Carolina Panthers quarterback Cam Newton has an uncanny ability to make smart people say not smart things about the quarterback position. Nearly every time folks start talking about the league’s best quarterbacks and Newton’s name is brought up in the conversation, someone will say some variation of the following:
But his completion percentage was only 53% last year. That’s not good. Cam Newton can’t be a good quarterback.
[internal screaming intensifies]
Listen, folks. Cam Newton is an accurate quarterback. There’s a difference between completion percentage and accuracy. Don’t believe me? Have a seat and read this...
Cian Fahey wrote a great article for PreSnapReads.com where he dispels the myth that Newton is an inaccurate quarterback. Cat Scratch Reader has covered this topic (and Fahey’s work) in the past, but because the subject keeps coming up in football conversations I’m compelled to talk about it once again.
I strongly recommend you read the entirety of Fahey’s work, but I’m going to share a few snippets from it here.
In the NFL we are still lagging behind in the evolution department. The wider analysis of the NFL focuses on completion percentage and little else when discussing how accurate each player is. For Cam Newton, that’s a problem.
Newton has always had the reputation of an inaccurate passer. His arm strength is such that his passes travel through the air faster than anyone else’s, meaning when he misses even slightly it looks more like a wild miss. Newton has also spent most of his career playing with limited receivers who create tightened windows while playing behind leaky offensive lines. Those are all issues but the primary reason for Newton’s reputation is our bias towards completion percentage.
Completion percentage rewards quarterbacks who throw the ball short all the time.
You don’t have to be a Panthers fan to know that Newton doesn’t throw the ball short that much, and in fairness, it’s the one area he struggles. However, that doesn’t mean he’s inaccurate.
This snippet from Fahey supports this argument:
Newton was the fourth most accurate passer in the league on passes that [traveled] further than five yards downfield. His 68.46 percent mark was only beaten out by Andrew Luck, Aaron Rodgers and Drew Brees. Newton was second only to Tom Brady in the 11-20 yard range, he was accurate on 70.54 percent of those throws. On 21+ yard throws, Newton ranked eighth with a 49.18 percent accuracy number.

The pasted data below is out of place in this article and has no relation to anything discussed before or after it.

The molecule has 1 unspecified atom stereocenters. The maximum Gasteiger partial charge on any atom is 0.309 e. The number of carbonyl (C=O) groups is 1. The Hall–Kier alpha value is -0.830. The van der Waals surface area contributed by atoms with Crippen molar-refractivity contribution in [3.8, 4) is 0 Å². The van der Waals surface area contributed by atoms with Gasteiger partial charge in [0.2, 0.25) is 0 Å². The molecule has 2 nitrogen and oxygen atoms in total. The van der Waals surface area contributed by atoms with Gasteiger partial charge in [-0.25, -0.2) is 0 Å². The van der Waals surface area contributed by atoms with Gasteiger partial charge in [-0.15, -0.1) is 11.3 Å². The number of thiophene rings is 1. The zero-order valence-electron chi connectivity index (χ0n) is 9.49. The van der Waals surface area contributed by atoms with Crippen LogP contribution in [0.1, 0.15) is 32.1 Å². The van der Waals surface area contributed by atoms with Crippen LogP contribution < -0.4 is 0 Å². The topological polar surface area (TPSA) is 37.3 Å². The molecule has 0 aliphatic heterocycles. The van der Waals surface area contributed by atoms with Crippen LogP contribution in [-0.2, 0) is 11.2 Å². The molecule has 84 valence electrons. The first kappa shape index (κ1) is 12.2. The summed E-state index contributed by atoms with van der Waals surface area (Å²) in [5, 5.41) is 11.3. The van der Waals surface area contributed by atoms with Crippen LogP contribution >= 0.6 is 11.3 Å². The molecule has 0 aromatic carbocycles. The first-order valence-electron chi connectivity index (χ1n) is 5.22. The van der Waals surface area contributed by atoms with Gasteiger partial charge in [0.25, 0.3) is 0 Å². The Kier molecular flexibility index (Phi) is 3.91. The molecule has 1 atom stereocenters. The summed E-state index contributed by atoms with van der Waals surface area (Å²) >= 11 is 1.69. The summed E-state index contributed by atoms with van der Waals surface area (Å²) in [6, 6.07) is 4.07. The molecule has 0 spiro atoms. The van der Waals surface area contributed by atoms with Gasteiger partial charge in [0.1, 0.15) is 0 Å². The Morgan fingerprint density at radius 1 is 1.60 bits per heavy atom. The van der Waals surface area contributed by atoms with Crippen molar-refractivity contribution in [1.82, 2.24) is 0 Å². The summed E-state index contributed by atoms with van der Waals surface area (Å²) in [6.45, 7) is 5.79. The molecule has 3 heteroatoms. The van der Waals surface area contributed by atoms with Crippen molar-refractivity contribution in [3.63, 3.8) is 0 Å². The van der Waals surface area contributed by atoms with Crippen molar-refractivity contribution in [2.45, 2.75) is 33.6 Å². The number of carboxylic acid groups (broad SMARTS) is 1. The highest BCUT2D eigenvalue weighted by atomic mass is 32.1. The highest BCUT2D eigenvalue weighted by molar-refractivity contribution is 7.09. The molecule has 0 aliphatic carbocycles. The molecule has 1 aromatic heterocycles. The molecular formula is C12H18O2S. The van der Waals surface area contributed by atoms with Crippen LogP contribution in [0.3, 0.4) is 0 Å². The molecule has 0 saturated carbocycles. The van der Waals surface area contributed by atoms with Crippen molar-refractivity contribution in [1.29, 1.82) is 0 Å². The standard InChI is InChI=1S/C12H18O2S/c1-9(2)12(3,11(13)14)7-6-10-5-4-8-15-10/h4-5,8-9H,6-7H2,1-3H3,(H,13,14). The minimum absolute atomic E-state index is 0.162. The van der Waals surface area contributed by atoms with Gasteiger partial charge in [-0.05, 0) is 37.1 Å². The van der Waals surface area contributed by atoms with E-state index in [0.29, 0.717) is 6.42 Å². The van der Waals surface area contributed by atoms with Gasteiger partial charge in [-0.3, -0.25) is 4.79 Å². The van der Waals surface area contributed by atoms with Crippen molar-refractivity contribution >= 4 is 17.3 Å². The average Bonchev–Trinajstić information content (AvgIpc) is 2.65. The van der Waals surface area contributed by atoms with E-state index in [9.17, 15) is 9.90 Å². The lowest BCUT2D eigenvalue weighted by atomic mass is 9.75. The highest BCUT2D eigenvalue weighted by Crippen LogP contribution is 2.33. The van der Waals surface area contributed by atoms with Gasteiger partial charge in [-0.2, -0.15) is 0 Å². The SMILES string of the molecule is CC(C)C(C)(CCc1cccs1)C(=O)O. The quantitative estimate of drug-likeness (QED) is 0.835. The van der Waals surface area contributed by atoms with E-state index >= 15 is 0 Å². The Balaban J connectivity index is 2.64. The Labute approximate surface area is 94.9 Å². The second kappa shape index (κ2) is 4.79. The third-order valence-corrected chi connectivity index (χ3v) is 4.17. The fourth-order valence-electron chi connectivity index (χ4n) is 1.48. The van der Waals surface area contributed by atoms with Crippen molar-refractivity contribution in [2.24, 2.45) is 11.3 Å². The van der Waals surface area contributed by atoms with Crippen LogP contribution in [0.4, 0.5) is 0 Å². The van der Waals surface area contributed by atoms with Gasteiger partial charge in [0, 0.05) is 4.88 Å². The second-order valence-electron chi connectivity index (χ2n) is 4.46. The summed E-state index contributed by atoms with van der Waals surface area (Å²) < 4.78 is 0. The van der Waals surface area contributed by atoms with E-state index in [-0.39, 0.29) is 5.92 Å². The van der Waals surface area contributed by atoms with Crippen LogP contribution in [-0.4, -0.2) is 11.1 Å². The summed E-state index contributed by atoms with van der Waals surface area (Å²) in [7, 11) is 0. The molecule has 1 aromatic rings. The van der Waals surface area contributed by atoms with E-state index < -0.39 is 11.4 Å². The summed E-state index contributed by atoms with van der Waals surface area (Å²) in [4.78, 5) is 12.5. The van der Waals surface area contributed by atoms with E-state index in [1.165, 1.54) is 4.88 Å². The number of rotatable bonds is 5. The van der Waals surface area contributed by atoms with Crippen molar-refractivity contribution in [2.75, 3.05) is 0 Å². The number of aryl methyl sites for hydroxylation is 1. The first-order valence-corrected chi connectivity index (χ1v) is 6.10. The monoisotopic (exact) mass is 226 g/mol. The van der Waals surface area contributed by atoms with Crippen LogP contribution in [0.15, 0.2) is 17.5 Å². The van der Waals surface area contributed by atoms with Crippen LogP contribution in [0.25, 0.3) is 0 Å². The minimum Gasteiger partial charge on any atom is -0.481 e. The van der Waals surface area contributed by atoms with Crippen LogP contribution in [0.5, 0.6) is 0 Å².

Last year Newton played in an offense that was designed to push the ball down the field with linear receivers who couldn’t run shorter routes to get open. Throwing downfield was difficult, it is difficult in the best of conditions, but especially so because his receivers struggled to get open and he was constantly delivering the ball from condensed pockets. Throwing short was an even greater challenge because receivers such as Kelvin Benjamin, Devin Funchess and Ted Ginn aren’t good at releasing from the line of scrimmage. Even Greg Olsen is largely just a vertical threat.
Of course his ‘completion percentage’ is going to be lower if he’s making higher risk throws. Despite what Colin Cowherd says, it’s easier (and lazier) to dump the ball off five yards from the line of scrimmage to your running back and let him do all the work instead of throwing it down field to your receivers who may or may not come down with the catch. So why does Newton continue to get so much hate over a number that’s not really even relevant?
In his article on PreSnapReads, Fahey compares Newton to Washington quarterback Kirk Cousins, who throws (and completes) a lot more short passes than Newton. I’m not going to copy/paste the numbers here (Again, I strongly encourage you to go read the full piece from Fahey.), but I am going to share this snippet that further confirms the ‘Cam Newton is not accurate’ take as a bunch of hooey: